The gamble by NDP hopeful Nahanni Fontaine to impress a crowd made up mostly of Jewish Baba’s and Zaida’s at a St. Johns riding town hall on March 31st, collapsed almost immediately when she begged off answering the first basic election question.
And Fontaine went downhill from there, plumbing the depths of how underwhelming Greg Selinger’s supposed star candidate could be.
“I understand very little about debts and deficits” she told moderator Bernie Bellan in explaining she was not willing to answer a question about the NDP budget plan to the gathering at the Gwen Sector Centre.
“I know the NDP has a plan to bring more jobs to the economy – my priorities are the marginalized of the marginalized.”
Pressed for more background on her work experience, Fontaine cited her work with the Southern Chiefs Organization, peculiarly claiming she had laboured to ensure “a better working relationship” with police — despite her career being built on asserting police engage in rampant, unchecked racism and discrimination towards aboriginals.
“For someone with her academic pedigree she sure didn’t do her homework for that debate and based on the pieces she did speak to she completely misread the room.”
A consultant attending the session, who said he had 30 years experience on the file, asked the candidates about Manitoba Hydro’s debt in pursuit of BiPole and at great length explained its effect on the province’s credit rating that threatens to bankrupt the province.
In a weak response, Fontaine claimed:
- Hydro “have consulted with stakeholders” – which had some voters shaking their heads given the recent blockade by farmers southeast of Winnipeg,
- Hydro was creating jobs in the north ( without mentioning the price charged for power being sold to the US was far beneath the cost of production, so those jobs were being subsidized by Manitobans), and that
- questions about the political bias of the Hydro Board of Directors was to her, an unfair premise. (That would be the same board stocked with former NDP finance minister Eugene Kostyra, her academic Marxist colleague Prof. John Loxley, and actress Tina Keeper, who has actively defended and campaigned for fellow star NDP candidate Wab Kinew.)
A voter pointedly asked Fontaine about how she would conduct herself as MLA in dealing with people who hold different opinions than hers, given Fontaines’ criticism in 2012 about a fundraising event Fontaine falsely blamed on her Progressive Conservative opponent Barbara Judt and the board of her employer, the Osborne House women’s shelter.
Fontaine maintained she had never spoken publicly about the matter and had only sent an email to the Osborne House Board expressing her disdain for anything related to the art form of burlesque. She also professed that the questioning about her activities as a government employee made her not “feel safe”.
Not only were the Baba’s and Zaida’s not offended by the idea a burlesque performer participate in raising funds for battered women, they were visibly disturbed by that evasive response when they learned Fontaine had shaved some facts from her fable.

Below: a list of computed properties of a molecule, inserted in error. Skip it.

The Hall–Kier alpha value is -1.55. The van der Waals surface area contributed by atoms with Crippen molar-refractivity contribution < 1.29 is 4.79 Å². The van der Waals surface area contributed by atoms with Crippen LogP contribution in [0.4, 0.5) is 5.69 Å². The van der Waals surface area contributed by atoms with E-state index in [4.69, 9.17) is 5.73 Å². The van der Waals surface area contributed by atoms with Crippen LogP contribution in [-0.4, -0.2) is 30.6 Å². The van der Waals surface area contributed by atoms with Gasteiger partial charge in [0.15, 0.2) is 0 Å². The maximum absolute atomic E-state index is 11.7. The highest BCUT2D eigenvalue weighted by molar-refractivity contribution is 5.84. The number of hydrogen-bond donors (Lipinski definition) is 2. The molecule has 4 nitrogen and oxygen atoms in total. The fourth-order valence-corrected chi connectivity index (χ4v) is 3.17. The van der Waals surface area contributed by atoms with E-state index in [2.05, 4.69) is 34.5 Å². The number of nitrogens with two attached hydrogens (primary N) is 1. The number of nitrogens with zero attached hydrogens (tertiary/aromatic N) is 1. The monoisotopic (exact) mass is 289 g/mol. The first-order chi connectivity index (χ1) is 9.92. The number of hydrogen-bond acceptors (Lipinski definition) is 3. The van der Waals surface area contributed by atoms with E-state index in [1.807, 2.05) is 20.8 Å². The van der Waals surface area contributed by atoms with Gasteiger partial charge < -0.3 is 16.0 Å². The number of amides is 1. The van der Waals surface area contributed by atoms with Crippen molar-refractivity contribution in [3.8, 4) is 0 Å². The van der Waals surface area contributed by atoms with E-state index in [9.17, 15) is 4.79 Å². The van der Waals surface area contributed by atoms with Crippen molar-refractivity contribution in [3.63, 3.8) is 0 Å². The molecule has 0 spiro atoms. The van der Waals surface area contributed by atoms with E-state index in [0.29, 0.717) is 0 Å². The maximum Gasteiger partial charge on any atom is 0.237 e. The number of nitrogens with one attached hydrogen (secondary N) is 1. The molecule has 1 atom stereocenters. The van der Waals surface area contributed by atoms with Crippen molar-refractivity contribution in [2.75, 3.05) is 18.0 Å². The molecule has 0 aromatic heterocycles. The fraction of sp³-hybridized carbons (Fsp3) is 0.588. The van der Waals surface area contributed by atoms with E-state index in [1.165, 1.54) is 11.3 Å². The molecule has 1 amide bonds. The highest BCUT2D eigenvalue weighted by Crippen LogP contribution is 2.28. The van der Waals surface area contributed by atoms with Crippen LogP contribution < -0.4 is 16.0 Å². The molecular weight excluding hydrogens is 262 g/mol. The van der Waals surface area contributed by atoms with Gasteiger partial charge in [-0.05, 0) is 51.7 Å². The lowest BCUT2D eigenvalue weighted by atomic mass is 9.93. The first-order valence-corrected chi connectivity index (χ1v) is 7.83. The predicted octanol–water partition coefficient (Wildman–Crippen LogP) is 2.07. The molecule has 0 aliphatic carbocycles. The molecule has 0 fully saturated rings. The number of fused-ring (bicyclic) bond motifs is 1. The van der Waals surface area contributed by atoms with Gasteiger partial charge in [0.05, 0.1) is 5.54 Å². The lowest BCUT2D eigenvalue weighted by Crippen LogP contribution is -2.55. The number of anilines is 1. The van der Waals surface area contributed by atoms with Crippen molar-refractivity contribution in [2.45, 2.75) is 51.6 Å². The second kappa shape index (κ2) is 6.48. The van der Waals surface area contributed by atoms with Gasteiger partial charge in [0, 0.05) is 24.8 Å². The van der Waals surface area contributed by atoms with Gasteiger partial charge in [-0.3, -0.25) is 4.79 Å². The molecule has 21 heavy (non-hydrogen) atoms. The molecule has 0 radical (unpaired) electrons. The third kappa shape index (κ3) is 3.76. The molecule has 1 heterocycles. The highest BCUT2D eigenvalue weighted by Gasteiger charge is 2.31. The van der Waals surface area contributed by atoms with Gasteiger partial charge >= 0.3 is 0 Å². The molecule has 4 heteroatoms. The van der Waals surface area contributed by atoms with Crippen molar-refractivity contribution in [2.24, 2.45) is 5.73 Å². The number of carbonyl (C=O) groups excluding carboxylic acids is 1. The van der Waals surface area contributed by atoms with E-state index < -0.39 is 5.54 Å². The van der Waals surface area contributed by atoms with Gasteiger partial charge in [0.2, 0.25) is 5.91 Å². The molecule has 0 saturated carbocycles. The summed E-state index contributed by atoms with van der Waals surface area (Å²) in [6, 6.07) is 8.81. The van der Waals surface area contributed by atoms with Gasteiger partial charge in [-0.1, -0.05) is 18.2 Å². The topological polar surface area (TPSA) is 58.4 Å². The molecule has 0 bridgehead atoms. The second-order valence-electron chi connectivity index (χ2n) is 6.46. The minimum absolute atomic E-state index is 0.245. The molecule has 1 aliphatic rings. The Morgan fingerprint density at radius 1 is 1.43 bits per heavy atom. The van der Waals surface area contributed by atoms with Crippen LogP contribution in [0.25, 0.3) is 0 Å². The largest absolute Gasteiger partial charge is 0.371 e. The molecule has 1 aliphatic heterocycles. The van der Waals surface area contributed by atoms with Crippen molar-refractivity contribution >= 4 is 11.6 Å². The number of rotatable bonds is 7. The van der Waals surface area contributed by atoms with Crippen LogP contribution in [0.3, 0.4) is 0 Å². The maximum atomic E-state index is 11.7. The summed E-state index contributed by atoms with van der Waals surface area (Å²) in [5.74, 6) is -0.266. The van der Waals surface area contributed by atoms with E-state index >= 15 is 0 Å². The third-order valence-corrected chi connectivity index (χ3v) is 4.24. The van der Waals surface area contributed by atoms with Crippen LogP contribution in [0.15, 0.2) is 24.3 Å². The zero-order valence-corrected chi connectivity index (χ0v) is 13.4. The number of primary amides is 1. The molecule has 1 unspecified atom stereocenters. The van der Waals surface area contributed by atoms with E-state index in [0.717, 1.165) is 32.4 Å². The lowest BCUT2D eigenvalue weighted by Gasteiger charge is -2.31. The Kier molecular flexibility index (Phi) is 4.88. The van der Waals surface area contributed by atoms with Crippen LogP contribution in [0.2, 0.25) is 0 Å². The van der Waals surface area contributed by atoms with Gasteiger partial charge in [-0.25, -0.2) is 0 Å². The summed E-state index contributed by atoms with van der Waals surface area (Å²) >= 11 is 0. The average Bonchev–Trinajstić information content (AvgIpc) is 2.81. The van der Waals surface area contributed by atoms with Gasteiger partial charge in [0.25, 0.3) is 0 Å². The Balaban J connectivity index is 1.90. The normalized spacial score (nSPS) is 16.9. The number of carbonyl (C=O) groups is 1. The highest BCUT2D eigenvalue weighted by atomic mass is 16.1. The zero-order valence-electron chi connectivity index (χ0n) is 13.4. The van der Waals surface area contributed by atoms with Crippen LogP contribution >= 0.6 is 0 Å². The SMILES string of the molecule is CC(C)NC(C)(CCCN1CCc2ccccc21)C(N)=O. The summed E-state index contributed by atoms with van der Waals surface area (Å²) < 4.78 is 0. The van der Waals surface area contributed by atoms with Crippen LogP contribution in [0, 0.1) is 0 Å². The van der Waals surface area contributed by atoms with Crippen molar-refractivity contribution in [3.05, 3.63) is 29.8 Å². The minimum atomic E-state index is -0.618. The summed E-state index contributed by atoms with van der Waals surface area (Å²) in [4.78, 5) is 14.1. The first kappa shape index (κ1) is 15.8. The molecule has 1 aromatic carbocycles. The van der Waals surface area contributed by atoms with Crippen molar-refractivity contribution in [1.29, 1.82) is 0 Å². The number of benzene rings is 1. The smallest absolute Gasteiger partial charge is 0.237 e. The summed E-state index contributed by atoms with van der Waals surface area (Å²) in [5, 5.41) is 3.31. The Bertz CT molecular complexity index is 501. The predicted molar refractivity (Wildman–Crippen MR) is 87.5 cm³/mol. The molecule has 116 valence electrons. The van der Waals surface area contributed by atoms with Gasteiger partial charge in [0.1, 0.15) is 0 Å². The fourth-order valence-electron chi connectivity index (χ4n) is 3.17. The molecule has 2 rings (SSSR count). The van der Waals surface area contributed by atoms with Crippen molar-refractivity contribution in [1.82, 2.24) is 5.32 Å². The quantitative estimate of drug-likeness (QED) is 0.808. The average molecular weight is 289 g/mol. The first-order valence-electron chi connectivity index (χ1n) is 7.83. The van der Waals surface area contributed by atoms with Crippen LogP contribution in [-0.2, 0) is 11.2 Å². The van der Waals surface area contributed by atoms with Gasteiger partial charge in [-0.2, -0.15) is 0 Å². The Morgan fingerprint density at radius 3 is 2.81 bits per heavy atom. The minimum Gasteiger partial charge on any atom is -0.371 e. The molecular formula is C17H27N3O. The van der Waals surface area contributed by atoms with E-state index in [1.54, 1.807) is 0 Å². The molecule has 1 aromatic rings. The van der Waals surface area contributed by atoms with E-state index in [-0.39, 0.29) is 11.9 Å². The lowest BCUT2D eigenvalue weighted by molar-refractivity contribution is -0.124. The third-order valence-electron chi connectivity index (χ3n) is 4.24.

“she back pedaled saying they weren’t friends only that she knew her and had sat on a board with her many years ago”
Judt explained that Fontaine had gone far beyond emailing the Board, and had also circulated emails inside the government calling those involved with the event “stupid”.
The audience also heard how in the exchange of emails, Deputy Premier Eric Robinson had made his infamous remarks about “ignorant do-good white people”, which was discovered a few months later after a Freedom of Information filing by Judt on Fontaine.
Asked to respond by Bellan, Fontaine emphasized that she never made disparaging comments “in public” – but did not acknowledge or apologize for how she secretly lobbied against Judt inside the halls of power.
At the end when she and I were talking one of her entourage actually said “can we get the fuck outta here now”
Another voter, who had also asked a question of Fontaine about yet another women’s shelter, was even less impressed by Fontaine’s act, especially after she had a conversation with the candidate after the session.
The question she had posed was about why Fontaine had failed to reply to a desperate plea from staff of the Native Women’s Transition Centre for help to deal with the toxic workplace caused by a board and government unwilling to reign in Executive Director Katherine Morrisseau Sinclair – wife of recent Senate appointee Murray Sinclair.
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Fontaine claimed she had only become aware of the request mere hours before the town hall, that she had never seen the email because it was sent thru a government channel (which the public is guided to), and then went off at great length about how her workdays start at 6 am and end at midnight in pursuit of her official duties such as organizing 4 national events.
She also made a vague claim that because of a “conflict of interest”, she could not have done anything to help the staff (and clients) of NWTC.
(See our most recent story Katherine Sinclair quits Native Women’s Transition Centre under cloud; yet another exodus of board members)
The following description of what happened after the town hall concluded, was sent to us the next day by the NWTC employee: